Lake Oconee Fishing Report – September 2020
Oconee: Level: 0.3 feet low. Temp: Mid 80s to 90. Clarity: It is stained up both rivers and the back of Richland due to recent heavy thunderstorms.
Bass: Tournament angler Karl Pingry reports from a conversation with Tony Couch. “According to Tony, the fishing is really slow. What fish are being caught are along the seawalls on topwater in the morning. The other way to catch a few bass are on soft plastics flipping docks and some blowdowns. Part of the problem is there are baitfish that are anywhere from half an inch to 4 inches long, so matching the hatch is tough to do. Tony said September has always been one of the toughest months on Lake Oconee. Expect to fish for only a few bites, so be patient. After heavy rains, try the incoming water flow with topwater and shallow-running baits in the morning. Later in the day, work the docks with plastics or try to target points with brush. Work the brushpiles with a Carolina rig, shaky head or a drop-shot worm. A pattern that does show up in September is skipping a frog under the docks, but it is not consistent. Right now, there seems to be a pumpback early in the morning, then there is water getting pulled down the lake between 9-11 a.m. Georgia Power will pull the water down again either late afternoon or the last hours of daylight. Shallow and offshore fishing will both work during the time current is present, so pick the pattern you have confidence in.”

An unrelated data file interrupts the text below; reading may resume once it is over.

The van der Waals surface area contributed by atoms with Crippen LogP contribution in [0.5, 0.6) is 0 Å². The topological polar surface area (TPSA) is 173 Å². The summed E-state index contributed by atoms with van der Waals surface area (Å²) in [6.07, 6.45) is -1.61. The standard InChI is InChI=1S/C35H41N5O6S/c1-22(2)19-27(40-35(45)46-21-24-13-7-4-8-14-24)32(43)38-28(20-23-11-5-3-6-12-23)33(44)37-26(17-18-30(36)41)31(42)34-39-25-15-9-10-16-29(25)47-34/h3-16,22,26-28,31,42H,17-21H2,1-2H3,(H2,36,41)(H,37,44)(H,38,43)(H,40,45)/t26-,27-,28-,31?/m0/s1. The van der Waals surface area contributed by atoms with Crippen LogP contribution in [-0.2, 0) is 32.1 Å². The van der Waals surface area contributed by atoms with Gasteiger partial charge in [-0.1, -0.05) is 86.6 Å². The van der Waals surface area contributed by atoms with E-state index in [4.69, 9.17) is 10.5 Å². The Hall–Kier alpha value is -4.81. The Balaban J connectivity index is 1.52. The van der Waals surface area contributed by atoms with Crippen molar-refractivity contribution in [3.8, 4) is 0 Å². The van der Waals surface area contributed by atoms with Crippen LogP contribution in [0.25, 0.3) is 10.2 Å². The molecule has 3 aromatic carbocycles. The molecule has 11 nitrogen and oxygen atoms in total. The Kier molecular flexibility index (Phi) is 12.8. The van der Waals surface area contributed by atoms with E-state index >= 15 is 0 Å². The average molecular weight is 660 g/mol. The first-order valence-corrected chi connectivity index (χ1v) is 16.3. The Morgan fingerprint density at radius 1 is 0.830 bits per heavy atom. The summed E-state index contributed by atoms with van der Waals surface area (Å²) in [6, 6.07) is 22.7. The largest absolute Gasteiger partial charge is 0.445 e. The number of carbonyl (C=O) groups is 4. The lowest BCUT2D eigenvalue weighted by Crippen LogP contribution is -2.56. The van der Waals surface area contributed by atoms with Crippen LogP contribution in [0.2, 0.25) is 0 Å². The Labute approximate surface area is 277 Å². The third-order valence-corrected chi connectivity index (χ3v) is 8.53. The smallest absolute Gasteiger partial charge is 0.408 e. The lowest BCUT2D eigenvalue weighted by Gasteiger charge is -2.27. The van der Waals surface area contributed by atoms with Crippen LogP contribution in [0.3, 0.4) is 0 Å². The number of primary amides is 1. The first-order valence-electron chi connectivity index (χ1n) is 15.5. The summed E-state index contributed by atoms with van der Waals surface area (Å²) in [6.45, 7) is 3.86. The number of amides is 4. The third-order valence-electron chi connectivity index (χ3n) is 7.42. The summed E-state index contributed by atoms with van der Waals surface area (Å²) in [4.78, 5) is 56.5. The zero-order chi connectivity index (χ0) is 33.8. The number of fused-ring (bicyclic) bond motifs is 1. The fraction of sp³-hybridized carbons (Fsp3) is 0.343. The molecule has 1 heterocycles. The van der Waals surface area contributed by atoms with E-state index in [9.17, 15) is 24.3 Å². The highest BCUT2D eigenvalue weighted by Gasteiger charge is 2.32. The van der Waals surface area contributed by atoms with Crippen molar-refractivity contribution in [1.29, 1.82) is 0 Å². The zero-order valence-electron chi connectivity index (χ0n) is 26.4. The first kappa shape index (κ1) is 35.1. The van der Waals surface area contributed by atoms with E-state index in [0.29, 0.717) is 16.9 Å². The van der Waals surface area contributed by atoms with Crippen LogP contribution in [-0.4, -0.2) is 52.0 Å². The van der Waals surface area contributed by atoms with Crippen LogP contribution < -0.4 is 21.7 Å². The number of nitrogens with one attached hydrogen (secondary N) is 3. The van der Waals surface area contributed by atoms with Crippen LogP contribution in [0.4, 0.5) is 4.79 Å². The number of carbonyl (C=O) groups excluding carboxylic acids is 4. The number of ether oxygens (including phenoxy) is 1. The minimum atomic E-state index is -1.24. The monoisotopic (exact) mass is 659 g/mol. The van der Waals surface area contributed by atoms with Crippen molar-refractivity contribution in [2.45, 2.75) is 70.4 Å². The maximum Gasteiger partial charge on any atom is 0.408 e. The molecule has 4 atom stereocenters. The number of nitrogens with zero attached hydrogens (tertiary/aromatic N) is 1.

Crappie: Capt. Kevin Alexander reports, “The crappie fishing has been hit or miss this month. For me, the cloudy days and when Georgia Power isn’t generating seem to be the best. With the water temps in the mid to high 80s and a light stain, it has pushed the crappie deep and tight to structure. I have been catching them by dropping a No. 2 gold aberdeen hook and a minnow down into the trees and brushpiles throughout the lake. I like to use my side scan and down scan to locate new trees that are not fished by everyone. The more well-known areas get fished hard, and the crappie are running a little smaller on those trees. If September brings us some cooler weather and cooler water temps, we should start to see the longline trolling bite pick up, and the quality of the fish we catch should improve.”
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